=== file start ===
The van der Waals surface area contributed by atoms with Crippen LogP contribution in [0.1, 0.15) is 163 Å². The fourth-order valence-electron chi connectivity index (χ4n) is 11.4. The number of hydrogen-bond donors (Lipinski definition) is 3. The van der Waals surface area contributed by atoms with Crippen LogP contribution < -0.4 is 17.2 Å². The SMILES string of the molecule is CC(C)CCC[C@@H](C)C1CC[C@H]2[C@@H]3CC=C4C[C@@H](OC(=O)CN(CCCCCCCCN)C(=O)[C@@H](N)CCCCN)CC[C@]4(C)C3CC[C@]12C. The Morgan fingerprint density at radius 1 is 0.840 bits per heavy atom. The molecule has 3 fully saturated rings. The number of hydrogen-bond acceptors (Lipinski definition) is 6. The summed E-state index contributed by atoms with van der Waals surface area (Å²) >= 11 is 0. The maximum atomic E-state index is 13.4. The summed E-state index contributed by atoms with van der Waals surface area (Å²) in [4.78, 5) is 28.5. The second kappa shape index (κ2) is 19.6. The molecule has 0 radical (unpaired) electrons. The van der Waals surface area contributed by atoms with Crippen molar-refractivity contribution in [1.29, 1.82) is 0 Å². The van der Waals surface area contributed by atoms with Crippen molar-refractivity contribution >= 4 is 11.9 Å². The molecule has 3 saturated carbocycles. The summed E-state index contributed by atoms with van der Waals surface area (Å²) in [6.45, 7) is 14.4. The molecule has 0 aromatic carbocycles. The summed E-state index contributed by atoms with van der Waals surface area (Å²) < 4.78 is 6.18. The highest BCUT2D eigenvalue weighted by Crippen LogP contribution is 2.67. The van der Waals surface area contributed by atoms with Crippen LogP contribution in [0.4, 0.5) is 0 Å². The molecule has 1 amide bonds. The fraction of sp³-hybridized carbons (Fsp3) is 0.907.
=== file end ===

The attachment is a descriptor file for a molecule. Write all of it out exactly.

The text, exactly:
The van der Waals surface area contributed by atoms with Crippen LogP contribution in [0.1, 0.15) is 163 Å². The fourth-order valence-electron chi connectivity index (χ4n) is 11.4. The number of hydrogen-bond donors (Lipinski definition) is 3. The van der Waals surface area contributed by atoms with Crippen LogP contribution < -0.4 is 17.2 Å². The SMILES string of the molecule is CC(C)CCC[C@@H](C)C1CC[C@H]2[C@@H]3CC=C4C[C@@H](OC(=O)CN(CCCCCCCCN)C(=O)[C@@H](N)CCCCN)CC[C@]4(C)C3CC[C@]12C. The Morgan fingerprint density at radius 1 is 0.840 bits per heavy atom. The molecule has 3 fully saturated rings. The number of hydrogen-bond acceptors (Lipinski definition) is 6. The summed E-state index contributed by atoms with van der Waals surface area (Å²) >= 11 is 0. The maximum atomic E-state index is 13.4. The summed E-state index contributed by atoms with van der Waals surface area (Å²) in [4.78, 5) is 28.5. The second kappa shape index (κ2) is 19.6. The molecule has 0 radical (unpaired) electrons. The van der Waals surface area contributed by atoms with Crippen molar-refractivity contribution in [1.29, 1.82) is 0 Å². The van der Waals surface area contributed by atoms with Crippen molar-refractivity contribution >= 4 is 11.9 Å². The molecule has 3 saturated carbocycles. The summed E-state index contributed by atoms with van der Waals surface area (Å²) in [6.45, 7) is 14.4. The molecule has 0 aromatic carbocycles. The summed E-state index contributed by atoms with van der Waals surface area (Å²) < 4.78 is 6.18. The highest BCUT2D eigenvalue weighted by Crippen LogP contribution is 2.67. The van der Waals surface area contributed by atoms with Crippen LogP contribution in [0.4, 0.5) is 0 Å². The molecule has 1 amide bonds. The fraction of sp³-hybridized carbons (Fsp3) is 0.907.